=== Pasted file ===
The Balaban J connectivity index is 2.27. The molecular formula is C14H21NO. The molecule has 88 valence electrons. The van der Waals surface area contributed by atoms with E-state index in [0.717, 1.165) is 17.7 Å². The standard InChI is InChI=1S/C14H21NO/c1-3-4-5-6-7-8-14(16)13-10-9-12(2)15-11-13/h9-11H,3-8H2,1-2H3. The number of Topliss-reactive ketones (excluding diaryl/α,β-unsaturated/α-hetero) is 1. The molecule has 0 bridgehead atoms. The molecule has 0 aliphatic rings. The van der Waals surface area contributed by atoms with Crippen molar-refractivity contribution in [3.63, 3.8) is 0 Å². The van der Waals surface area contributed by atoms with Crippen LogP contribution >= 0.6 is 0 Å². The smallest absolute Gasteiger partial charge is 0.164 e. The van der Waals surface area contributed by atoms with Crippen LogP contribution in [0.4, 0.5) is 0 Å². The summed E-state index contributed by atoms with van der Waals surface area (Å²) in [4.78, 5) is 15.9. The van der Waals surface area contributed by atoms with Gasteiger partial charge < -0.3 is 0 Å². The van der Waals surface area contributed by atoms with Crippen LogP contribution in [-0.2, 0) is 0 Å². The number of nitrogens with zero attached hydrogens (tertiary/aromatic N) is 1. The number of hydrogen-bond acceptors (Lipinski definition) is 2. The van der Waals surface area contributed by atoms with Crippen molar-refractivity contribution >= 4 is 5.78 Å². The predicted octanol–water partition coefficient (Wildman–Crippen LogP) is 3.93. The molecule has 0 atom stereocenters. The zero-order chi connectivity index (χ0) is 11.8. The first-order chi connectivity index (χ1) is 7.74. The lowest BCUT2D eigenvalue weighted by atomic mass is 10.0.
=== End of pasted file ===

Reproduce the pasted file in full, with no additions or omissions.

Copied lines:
The Balaban J connectivity index is 2.27. The molecular formula is C14H21NO. The molecule has 88 valence electrons. The van der Waals surface area contributed by atoms with E-state index in [0.717, 1.165) is 17.7 Å². The standard InChI is InChI=1S/C14H21NO/c1-3-4-5-6-7-8-14(16)13-10-9-12(2)15-11-13/h9-11H,3-8H2,1-2H3. The number of Topliss-reactive ketones (excluding diaryl/α,β-unsaturated/α-hetero) is 1. The molecule has 0 bridgehead atoms. The molecule has 0 aliphatic rings. The van der Waals surface area contributed by atoms with Crippen molar-refractivity contribution in [3.63, 3.8) is 0 Å². The van der Waals surface area contributed by atoms with Crippen LogP contribution >= 0.6 is 0 Å². The smallest absolute Gasteiger partial charge is 0.164 e. The van der Waals surface area contributed by atoms with Crippen LogP contribution in [0.4, 0.5) is 0 Å². The summed E-state index contributed by atoms with van der Waals surface area (Å²) in [4.78, 5) is 15.9. The van der Waals surface area contributed by atoms with Gasteiger partial charge < -0.3 is 0 Å². The van der Waals surface area contributed by atoms with Crippen LogP contribution in [-0.2, 0) is 0 Å². The number of nitrogens with zero attached hydrogens (tertiary/aromatic N) is 1. The number of hydrogen-bond acceptors (Lipinski definition) is 2. The van der Waals surface area contributed by atoms with Crippen molar-refractivity contribution >= 4 is 5.78 Å². The predicted octanol–water partition coefficient (Wildman–Crippen LogP) is 3.93. The molecule has 0 atom stereocenters. The zero-order chi connectivity index (χ0) is 11.8. The first-order chi connectivity index (χ1) is 7.74. The lowest BCUT2D eigenvalue weighted by atomic mass is 10.0.